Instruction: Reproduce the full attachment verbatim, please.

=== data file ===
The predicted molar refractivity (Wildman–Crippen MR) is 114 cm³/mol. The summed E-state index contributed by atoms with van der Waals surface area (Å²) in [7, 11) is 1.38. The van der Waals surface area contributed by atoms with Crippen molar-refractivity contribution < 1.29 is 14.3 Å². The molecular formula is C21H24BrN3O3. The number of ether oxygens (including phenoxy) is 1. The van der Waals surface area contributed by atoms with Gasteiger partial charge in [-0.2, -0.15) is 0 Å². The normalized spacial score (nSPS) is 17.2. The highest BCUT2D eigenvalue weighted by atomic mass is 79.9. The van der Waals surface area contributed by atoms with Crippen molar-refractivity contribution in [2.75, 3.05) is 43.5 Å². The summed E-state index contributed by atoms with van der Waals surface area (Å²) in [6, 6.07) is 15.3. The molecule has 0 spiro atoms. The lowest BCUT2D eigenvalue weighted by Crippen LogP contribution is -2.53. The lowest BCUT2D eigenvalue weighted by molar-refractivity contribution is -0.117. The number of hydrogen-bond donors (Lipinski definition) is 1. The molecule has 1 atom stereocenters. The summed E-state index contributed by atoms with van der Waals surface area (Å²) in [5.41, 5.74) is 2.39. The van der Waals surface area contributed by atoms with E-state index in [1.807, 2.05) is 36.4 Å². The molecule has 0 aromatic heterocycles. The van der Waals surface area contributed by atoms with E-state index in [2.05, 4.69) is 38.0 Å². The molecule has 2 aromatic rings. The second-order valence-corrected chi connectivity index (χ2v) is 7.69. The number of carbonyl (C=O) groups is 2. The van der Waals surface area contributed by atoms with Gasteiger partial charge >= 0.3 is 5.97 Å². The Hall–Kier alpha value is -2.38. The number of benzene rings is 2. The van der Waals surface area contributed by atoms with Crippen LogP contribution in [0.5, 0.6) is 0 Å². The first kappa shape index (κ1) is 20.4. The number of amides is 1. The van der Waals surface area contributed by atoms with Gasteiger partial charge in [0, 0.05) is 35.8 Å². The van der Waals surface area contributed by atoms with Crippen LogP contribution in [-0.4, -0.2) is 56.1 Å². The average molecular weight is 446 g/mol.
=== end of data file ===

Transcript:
The predicted molar refractivity (Wildman–Crippen MR) is 114 cm³/mol. The summed E-state index contributed by atoms with van der Waals surface area (Å²) in [7, 11) is 1.38. The van der Waals surface area contributed by atoms with Crippen molar-refractivity contribution < 1.29 is 14.3 Å². The molecular formula is C21H24BrN3O3. The number of ether oxygens (including phenoxy) is 1. The van der Waals surface area contributed by atoms with Gasteiger partial charge in [-0.2, -0.15) is 0 Å². The normalized spacial score (nSPS) is 17.2. The highest BCUT2D eigenvalue weighted by atomic mass is 79.9. The van der Waals surface area contributed by atoms with Crippen molar-refractivity contribution in [2.75, 3.05) is 43.5 Å². The summed E-state index contributed by atoms with van der Waals surface area (Å²) in [6, 6.07) is 15.3. The molecule has 0 spiro atoms. The lowest BCUT2D eigenvalue weighted by Crippen LogP contribution is -2.53. The lowest BCUT2D eigenvalue weighted by molar-refractivity contribution is -0.117. The number of hydrogen-bond donors (Lipinski definition) is 1. The molecule has 1 atom stereocenters. The summed E-state index contributed by atoms with van der Waals surface area (Å²) in [5.41, 5.74) is 2.39. The van der Waals surface area contributed by atoms with E-state index in [1.807, 2.05) is 36.4 Å². The molecule has 0 aromatic heterocycles. The van der Waals surface area contributed by atoms with E-state index in [2.05, 4.69) is 38.0 Å². The molecule has 2 aromatic rings. The second-order valence-corrected chi connectivity index (χ2v) is 7.69. The number of carbonyl (C=O) groups is 2. The van der Waals surface area contributed by atoms with Gasteiger partial charge >= 0.3 is 5.97 Å². The Hall–Kier alpha value is -2.38. The number of benzene rings is 2. The van der Waals surface area contributed by atoms with Crippen LogP contribution in [0.5, 0.6) is 0 Å². The first kappa shape index (κ1) is 20.4. The number of amides is 1. The van der Waals surface area contributed by atoms with Gasteiger partial charge in [0, 0.05) is 35.8 Å². The van der Waals surface area contributed by atoms with Crippen LogP contribution in [-0.4, -0.2) is 56.1 Å². The average molecular weight is 446 g/mol.